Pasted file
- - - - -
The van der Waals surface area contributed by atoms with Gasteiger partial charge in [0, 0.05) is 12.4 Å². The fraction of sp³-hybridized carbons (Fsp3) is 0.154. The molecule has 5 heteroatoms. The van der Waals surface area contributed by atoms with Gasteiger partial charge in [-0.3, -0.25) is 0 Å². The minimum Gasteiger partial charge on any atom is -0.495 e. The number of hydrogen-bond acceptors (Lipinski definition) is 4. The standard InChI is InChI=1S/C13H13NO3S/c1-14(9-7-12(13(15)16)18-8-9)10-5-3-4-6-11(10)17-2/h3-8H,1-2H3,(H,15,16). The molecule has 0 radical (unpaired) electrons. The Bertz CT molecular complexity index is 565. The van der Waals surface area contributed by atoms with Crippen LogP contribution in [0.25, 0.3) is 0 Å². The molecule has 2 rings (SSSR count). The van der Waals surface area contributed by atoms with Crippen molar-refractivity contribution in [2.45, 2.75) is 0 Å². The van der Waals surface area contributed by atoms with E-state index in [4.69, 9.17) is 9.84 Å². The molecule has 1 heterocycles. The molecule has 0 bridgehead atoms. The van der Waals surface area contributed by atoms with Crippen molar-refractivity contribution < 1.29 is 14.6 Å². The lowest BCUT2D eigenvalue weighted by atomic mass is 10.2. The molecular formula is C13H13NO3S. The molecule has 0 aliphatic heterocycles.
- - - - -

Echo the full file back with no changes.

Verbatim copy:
The van der Waals surface area contributed by atoms with Gasteiger partial charge in [0, 0.05) is 12.4 Å². The fraction of sp³-hybridized carbons (Fsp3) is 0.154. The molecule has 5 heteroatoms. The van der Waals surface area contributed by atoms with Gasteiger partial charge in [-0.3, -0.25) is 0 Å². The minimum Gasteiger partial charge on any atom is -0.495 e. The number of hydrogen-bond acceptors (Lipinski definition) is 4. The standard InChI is InChI=1S/C13H13NO3S/c1-14(9-7-12(13(15)16)18-8-9)10-5-3-4-6-11(10)17-2/h3-8H,1-2H3,(H,15,16). The molecule has 0 radical (unpaired) electrons. The Bertz CT molecular complexity index is 565. The van der Waals surface area contributed by atoms with Crippen LogP contribution in [0.25, 0.3) is 0 Å². The molecule has 2 rings (SSSR count). The van der Waals surface area contributed by atoms with Crippen molar-refractivity contribution in [2.45, 2.75) is 0 Å². The van der Waals surface area contributed by atoms with E-state index in [4.69, 9.17) is 9.84 Å². The molecule has 1 heterocycles. The molecule has 0 bridgehead atoms. The van der Waals surface area contributed by atoms with Crippen molar-refractivity contribution < 1.29 is 14.6 Å². The lowest BCUT2D eigenvalue weighted by atomic mass is 10.2. The molecular formula is C13H13NO3S. The molecule has 0 aliphatic heterocycles.